Given that the proposed requirements have already been widely adopted as industry practice, the Agency considers it useful to implement the final Regulation as soon as possible. (v) A portable cryogenic medical gas receptacle may be coloured in the colours referred to in point (c) of this Section only if the gas or gases contained in the receptacle correspond to that colour or colours. Manufacturers have also voluntarily developed gas outlet connectors on portable cryogenic medical gas containers of different threaded dimensions, so these outlet connectors are specific to a particular type of gas and are only compatible with connectors of the supply systems used to supply the particular gas. For these reasons, gas-specific outlet connections on portable cryogenic medical gas containers constitute an obstacle to the misuse of these gases, unless they are removed and replaced or replaced by outlet fittings specific to another type of gas. To ensure that gas outlet fittings on portable cryogenic medical gas containers are not removed, the CGA has issued a safety bulletin recommending that these compounds be welded with silver or attached to the valve body using any other method to prevent removal or that the connection or outlet of the valve body become unusable if removal is attempted or performed. [7] (i) If the container contains only one gas, the name of the gas contained in the container must be printed on the label in one of the following ways: (e) Medical gas containers and closures must meet the following requirements: As set out in section IV.B.1 of this document, the FDA estimates that 90% of the approximately 306,000 portable cryogenic medical gas containers, that would be subject to proposed section 211.94(e)(3) (.9 x 306,000 = 275,400) already meet this proposed provision. The agency therefore expects that approximately 30,600 portable cryogenic containers (306,000 to 275,400) will be brought into compliance with the provision when it is completed. As explained earlier in this document, with respect to these 30,600 containers, the FDA expects manufacturers to choose to use locking devices or other items that would be considered drug container closures to comply with proposed § 211.94(e)(3). As a result, these 30,600 portable cryogenic medical gas containers would be subject to additional registration requirements under § 211.184. As explained earlier in this document, the FDA estimates that an additional time of approximately 2 minutes (2 minutes ÷ 60 minutes per hour = 0.033 hours) per container per year is required to maintain records under § 211.184 for portable cryogenic medical gas containers as a result of proposed § 211.94(e)(3). Therefore, the total additional recording effort resulting from proposed section 211.94(e)(3) would be approximately 1,010 hours from printed page 18052 (30,600 containers x 0.033 hours) per year.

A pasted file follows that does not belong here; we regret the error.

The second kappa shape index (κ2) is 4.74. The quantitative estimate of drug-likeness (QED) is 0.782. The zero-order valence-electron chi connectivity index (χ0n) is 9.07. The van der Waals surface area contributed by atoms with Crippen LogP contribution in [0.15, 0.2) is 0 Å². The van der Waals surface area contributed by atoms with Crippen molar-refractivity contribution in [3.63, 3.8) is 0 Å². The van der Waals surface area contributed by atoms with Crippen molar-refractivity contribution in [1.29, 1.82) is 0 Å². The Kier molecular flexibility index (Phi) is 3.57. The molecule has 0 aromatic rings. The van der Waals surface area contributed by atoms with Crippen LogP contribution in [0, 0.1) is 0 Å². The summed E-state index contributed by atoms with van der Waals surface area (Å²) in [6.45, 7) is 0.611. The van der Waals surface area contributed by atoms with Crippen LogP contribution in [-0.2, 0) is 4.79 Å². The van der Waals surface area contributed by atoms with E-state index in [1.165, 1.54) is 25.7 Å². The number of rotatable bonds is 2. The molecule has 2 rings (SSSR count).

(Answer 1) The FDA partially agrees with these comments and, after a new analysis of the expected costs and expected benefits, has refused to incorporate certain provisions into the proposed rule and has revised other proposed provisions to more effectively achieve public health objectives. Many of the requirements of the final rule are consistent with what we mean by industry practices (ref. 1-3). We continue to believe that medical gas containers and closures, such as portable cryogenic containers and high-pressure cylinders, are an integral part of the drug and play a critical role in ensuring that the drug provided to the patient has the appropriate identity, strength, quality and purity. Therefore, we believe that this rule, as supplemented, is fully consistent with the FDA`s risk-based approach to GMP regulation. Given that valves or locking devices are less expensive than silver soldering and are increasingly used by industry, the FDA expects that companies that do not currently comply with proposed Section 211.94(e)(3) will choose to use these devices to comply with the proposed requirement. Therefore, the cost estimate of the proposed rule includes the locking device option and excludes the silver solder option.